CAST: Kevin Conroy, Mark Hamill
There was quite a bit of hype surrounding the long demanded adaptation of one of the most famous, and controversial, pieces of fiction in the Batman canon. This could be in part that it’s the first animated version of the popular 90s series that warranted an ‘R’ rating, which, spoiler alert, was totally unwarranted. Based on the graphic novel by Alan Moore, the story seeks to understand the origins of Batman’s most famous nemesis, The Joker. The maniacal laugh, courtesy of long time voice actor Mark Hamill, started somewhere, and Batman seeks to find out where it all began, to prevent further destruction and chaos emerging from their years-long stalemate. The biggest problem with this film is the opening thirty minutes, which have nothing to do with The Joker, or his relationship with Batman. It begins with an unnecessary prologue involving Barbara Gordon, the commissioner’s daughter who eventually becomes Batgirl. There was a reason for this add on (it wasn’t in the novel), but it drags on longer then needed, and paints Barbara in damsel-like role, making her an unsympathetic character. The runtime is also concerning. At 76 min, there isn’t enough to make the film what it could have been. Nevertheless, much like Batman and the Joker were destined to fight forever, it’s safe to assume voice actors Kevin Conroy and Mark Hamill were destined to voice the two icons forever. Rated R.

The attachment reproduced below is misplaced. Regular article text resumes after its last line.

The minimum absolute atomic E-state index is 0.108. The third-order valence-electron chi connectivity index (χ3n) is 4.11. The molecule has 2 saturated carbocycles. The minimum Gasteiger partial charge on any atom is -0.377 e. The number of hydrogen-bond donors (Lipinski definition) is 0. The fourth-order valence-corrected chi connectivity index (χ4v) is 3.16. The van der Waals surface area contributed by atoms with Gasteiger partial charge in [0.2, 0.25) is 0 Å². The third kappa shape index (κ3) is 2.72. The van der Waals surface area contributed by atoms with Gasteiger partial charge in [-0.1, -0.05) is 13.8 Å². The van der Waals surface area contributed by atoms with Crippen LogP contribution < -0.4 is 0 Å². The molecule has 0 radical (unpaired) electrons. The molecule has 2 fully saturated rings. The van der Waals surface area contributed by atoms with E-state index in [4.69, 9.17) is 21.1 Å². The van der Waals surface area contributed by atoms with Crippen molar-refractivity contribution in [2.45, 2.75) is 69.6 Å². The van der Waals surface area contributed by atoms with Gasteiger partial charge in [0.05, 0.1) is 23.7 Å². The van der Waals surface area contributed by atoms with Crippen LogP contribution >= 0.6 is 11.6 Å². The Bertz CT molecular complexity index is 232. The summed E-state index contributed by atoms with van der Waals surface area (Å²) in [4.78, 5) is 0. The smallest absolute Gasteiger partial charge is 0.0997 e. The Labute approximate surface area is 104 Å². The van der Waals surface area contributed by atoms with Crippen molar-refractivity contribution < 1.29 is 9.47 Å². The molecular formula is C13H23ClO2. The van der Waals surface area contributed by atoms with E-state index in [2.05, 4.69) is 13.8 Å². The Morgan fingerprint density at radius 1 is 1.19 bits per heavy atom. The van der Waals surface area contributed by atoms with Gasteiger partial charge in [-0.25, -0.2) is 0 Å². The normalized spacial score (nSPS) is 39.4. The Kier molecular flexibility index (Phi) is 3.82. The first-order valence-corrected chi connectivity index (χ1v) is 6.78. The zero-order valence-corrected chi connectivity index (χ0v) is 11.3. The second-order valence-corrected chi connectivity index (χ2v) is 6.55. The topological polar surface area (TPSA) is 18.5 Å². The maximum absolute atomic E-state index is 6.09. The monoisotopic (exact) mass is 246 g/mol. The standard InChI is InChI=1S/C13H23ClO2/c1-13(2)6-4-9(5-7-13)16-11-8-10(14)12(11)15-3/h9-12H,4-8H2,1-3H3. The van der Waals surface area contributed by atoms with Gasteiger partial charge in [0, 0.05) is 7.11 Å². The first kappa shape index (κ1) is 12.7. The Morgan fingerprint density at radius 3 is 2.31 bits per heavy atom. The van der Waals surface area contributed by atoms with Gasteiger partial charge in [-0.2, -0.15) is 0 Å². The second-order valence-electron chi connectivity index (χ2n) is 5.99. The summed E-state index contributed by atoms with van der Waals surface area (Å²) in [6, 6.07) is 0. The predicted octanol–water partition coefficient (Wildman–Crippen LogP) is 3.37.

CAST: Léa Seydoux, Adèle Exarchopoulos
Director Abdellatif Kechiche’s tragic love story between two young women is less a romantic folly then it is a study of adolescent curiosity. It’s run time is over three hours, but there’s a point to the journey. It opens with a look at the high school life of Adele, a somewhat distracted teenage girl who enjoys things like food and American cinema. The first act is a chronicle of her failure to maintain her first male relationship. She doesn’t know why, until she meets Emma, an older and more experienced soul who hangs out in the fancy art world. The two are immediately smitten with each other, and begin a passionate romance that trickles into Adele’s formative years. The film was noted for its especially graphic sex scenes, which warranted the dreaded NC-17 rating. This fine piece of French filmmaking is in no way pornography, despite what some might initially think. These scenes serve as part of the bigger picture involving two people who are in love and who, eventually, will separate. The pain and joys of both are impossible to show without some of the more passionate aspects of their relationship. To pull this story off, one needs two formidable actresses to convey emotional performances unlike any others in their careers, past or going forward. In this respect, it should be noted as the first (and only) film where the Cannes coveted Palme D’Or was awarded to the director and the two main leads. No one deserved it better in the history of the competition. Rated NC-17.
CAST: Christian Bale, Michael Caine, Gary Oldman, Morgan Freeman, Tom Hardy, Joseph Gordon-Levitt, Anne Hathaway, Marion Cotillard